What Are Metal Roofs?
A metal roof is a roofing system constructed using metal materials such as aluminum, steel, or copper to withstand corrosion, resistance, and impermeability to water. The roofing material has received praise for being:
- Able to survive hurricanes, hail, and wildfires
- Durable with a lifespan of over 50 years
- Energy saver — it reflects most of the sun’s heat
- Requires virtually no upkeep when properly installed
The History of Metal Roofing
The earliest form of the metal roof was used by the ancient Egyptians and Babylonians as early as 2000 B.C. However, it didn’t gain popularity in the U.S. until the 19th century.
In the U.S., metal roofing dates back to the 18th century. During that period, the only common metals were lead and copper. According to National Park Service, Copper with standing seams covered some of the notable early American roofs, including that of Christ Church (1727) in Philadelphia.
By the mid-1800s, metal roofing popularity was skyrocketing as mass-produced steel covered ordinary homes and barns. In the 1850s, processed iron was used in post offices, train sheds, factories, and some homes.
In 1857, Philadelphia Mint installed one of the first metal roofs in the South. The Mint was then fireproofed with a 20-gauged galvanized, corrugated iron roof on iron trusses.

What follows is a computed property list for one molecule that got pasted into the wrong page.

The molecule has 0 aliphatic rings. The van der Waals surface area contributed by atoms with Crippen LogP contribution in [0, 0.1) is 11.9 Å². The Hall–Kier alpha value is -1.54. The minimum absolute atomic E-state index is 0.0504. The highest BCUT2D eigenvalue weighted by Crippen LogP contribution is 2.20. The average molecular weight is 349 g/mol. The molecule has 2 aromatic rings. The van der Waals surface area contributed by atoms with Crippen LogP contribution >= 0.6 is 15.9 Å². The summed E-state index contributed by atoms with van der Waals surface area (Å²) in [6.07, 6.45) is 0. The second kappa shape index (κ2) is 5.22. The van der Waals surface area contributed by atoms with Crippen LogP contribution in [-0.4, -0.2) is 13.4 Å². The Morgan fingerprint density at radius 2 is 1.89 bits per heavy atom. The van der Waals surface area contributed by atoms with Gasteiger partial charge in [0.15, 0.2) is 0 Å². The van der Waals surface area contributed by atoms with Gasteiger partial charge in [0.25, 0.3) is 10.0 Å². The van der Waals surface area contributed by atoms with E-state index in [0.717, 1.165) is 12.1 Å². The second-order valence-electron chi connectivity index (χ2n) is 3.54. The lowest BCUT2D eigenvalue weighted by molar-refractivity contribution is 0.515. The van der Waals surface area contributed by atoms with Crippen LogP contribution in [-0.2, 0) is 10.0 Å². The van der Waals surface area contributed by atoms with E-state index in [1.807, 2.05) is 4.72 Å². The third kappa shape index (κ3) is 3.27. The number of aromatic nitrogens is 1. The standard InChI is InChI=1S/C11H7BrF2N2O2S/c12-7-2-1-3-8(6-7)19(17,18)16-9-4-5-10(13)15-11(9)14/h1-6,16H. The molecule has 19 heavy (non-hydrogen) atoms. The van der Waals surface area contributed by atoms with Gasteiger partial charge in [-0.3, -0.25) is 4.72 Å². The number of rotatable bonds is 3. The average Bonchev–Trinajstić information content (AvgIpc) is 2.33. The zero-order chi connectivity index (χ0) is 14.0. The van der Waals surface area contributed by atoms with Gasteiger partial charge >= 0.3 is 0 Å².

The 1900s Metal Roofing Revolution
Came the 1900s, the metal roofing revolution shited to performance. France started galvanizing iron with zinc to protect the iron sheets from rusting.
In the 1920s, lightweight, no-rust aluminum entered the market. At the same time, the paint coating also began to add color and longevity to aluminum and steel roofs.
Today, a majority of the U.S. population is embracing metal roofing. In the last 20 years, its popularity nearly quadrupled.
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Types of Metal Roofs, Their Lifespan, and Cost Factors
The material is one of your biggest choices when installing a new metal roof. There are many metal materials suitable for the Miami climate. Here are options that will stand better against corrosion, damage from impact, and heat reflection. The price breakdown is per square foot, according to Forbe Homes 2023.